Asian Americans are fastest-growing group of eligible voters; leaders advocate data over stereotypes

Anabel Munoz Image
Friday, March 1, 2024
Asian Americans are fastest-growing group of eligible voters in US
Asian Americans are the fastest-growing group of eligible voters in the country, and leaders are urging political campaigns to choose data over stereotypes.

LOS ANGELES (KABC) -- Asian Americans are the fastest-growing group of eligible voters in the country, and now, there may be a shift in strategy on how political parties are trying to win over this group of voters.

Monterey Park Mayor Pro Tem Vinh T. Ngo has witnessed the growth and increased civic engagement of AAPI communities.

Ngo is the son of Chinese immigrants to Vietnam. The family migrated to the U.S. in the late 1970s. "We had one Chinese market and a couple of banks. We had some restaurants. That's it," recalled Ngo.

According to the latest census data, Monterey Park is now roughly 65% Asian American.

"Now you have more Asian API elected officials," Ngo said, adding that it is evidence that more people are getting involved "They know that their voice actually makes an impact, especially in public policy."

According to a new Pew Research Center analysis, Asian American eligible voters grew about 15% in the last four years, by about two million people. Among Asian Americans, South Asians are the fastest-growing demographic.

It is projected that roughly 15 million Asian Americans will be eligible to vote in November. California is by far home to the most -- 4.4 million, or a third of the entire Asian American electorate.

Asian Americans make up about 17% of the state's electorate.

Political campaigns have taken notice, and researchers are urging them to choose data over stereotypes. "One of those is the model minority myth, the idea that Asian Americans have a special value for education, and a value that is more prominent than for other groups," said Janelle Wong, senior researcher at AAPI Data.

"They certainly do care about education, but they don't prioritize it more than other groups prioritize education," Wong said.

A new AAPI Data/AP-NORC Poll asked AAPI communities about their priorities in 2024. Topping the list: inflation, immigration and the environment.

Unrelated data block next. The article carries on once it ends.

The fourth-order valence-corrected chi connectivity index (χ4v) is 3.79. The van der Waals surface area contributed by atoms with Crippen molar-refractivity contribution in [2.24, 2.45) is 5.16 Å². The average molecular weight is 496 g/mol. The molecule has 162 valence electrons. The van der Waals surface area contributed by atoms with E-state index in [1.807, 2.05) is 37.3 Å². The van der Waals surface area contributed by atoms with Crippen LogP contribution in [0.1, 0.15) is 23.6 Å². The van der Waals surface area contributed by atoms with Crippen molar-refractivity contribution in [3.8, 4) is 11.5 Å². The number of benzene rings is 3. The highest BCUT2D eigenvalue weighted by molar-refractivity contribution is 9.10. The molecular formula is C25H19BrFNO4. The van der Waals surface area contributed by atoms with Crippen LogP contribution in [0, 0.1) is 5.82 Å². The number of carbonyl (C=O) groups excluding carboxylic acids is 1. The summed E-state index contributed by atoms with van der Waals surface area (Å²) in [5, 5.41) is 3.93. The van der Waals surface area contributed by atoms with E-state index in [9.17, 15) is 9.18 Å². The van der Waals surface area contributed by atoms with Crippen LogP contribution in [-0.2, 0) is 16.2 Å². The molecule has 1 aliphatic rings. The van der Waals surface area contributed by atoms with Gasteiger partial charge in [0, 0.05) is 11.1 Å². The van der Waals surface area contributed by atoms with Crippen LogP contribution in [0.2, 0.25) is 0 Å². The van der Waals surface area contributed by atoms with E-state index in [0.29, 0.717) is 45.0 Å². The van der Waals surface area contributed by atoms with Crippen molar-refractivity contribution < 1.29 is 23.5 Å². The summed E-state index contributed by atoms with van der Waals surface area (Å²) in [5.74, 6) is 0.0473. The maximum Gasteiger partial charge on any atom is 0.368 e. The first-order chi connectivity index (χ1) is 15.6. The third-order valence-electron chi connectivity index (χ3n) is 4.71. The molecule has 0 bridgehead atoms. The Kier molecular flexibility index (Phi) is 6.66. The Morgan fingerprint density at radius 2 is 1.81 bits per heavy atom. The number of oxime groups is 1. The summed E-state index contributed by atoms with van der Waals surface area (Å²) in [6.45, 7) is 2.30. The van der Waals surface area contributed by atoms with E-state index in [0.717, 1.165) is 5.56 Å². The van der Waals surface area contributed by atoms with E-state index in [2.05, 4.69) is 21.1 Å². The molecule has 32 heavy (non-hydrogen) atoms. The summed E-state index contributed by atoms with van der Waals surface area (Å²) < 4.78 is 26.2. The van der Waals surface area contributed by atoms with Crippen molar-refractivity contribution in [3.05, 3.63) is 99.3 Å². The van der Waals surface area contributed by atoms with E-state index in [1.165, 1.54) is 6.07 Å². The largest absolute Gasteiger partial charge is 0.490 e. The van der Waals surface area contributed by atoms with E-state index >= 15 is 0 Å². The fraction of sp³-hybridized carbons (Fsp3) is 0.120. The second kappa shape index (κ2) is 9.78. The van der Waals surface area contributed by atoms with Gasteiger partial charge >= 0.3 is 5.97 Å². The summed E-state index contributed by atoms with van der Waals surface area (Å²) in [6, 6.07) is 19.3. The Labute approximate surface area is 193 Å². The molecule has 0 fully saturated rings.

"They are healthcare voters, they are environmental voters and they are gun control voters," said Wong.

"You ask folks around the community, to constituents, they'll say public safety," said Ngo. "You got to have crime prevention."

The majority of Asian American eligible voters were not born in the U.S., they are naturalized citizens. Karthick Ramakrishnan, AAPI Data founder and director, said that makes them persuadable.

"It matters because most Asian American voters did not grow up in a Republican household or a Democratic household," said Ramakrishnan.

The direction they're persuaded in can be consequential. The last several years have marked a key increase in voter turnout.

"In 2020 we saw a 400% increase in Asian American young voters in the early voting stage," said Connie Chung Joe, CEO of Asian Americans Advancing Justice Southern California (AJ SOCAL). "They were voting to send a message that those politicians who were targeting and scapegoating Asian Americans for COVID was not okay."

"All of a sudden, there wasn't just this group that was just growing nationally or at a statewide level in California. They can make the difference in a bunch of congressional races," said Ramakrishnan.

He points to Orange County as an example. There, roughly 23% of the population is Asian American. The Democratic and Republican parties are investing in these voters who make up a sizeable portion of so-called purple districts.

"You have current members of Congress like Michelle Steel, like Young Kim in Orange County, that the Republican party invested in starting in 2013," said Ramakrishnan.

Nationally, AAPI voters have shifted from leaning more Republican in the 1990s to being pretty strong Democrats, Ramakrishnan added. Between 2/3 to 3/4 of Asian Americans voted for the Democratic candidate over the last three election cycles.

There are differences in political ideology, religion, immigration status, and language, to name a few. Despite that, Ramakrishnan said it's remarkable how much unity there is.

"Issues like environmental protection, issues like gun control issues, like paying higher taxes for more social services," he said.

They're not just growing in numbers, they are showing up at the polls.

"I think whether it's in local, all the way up to national elections, we really want to send that message that our vote is important. Don't underestimate our vote," said Chung Joe.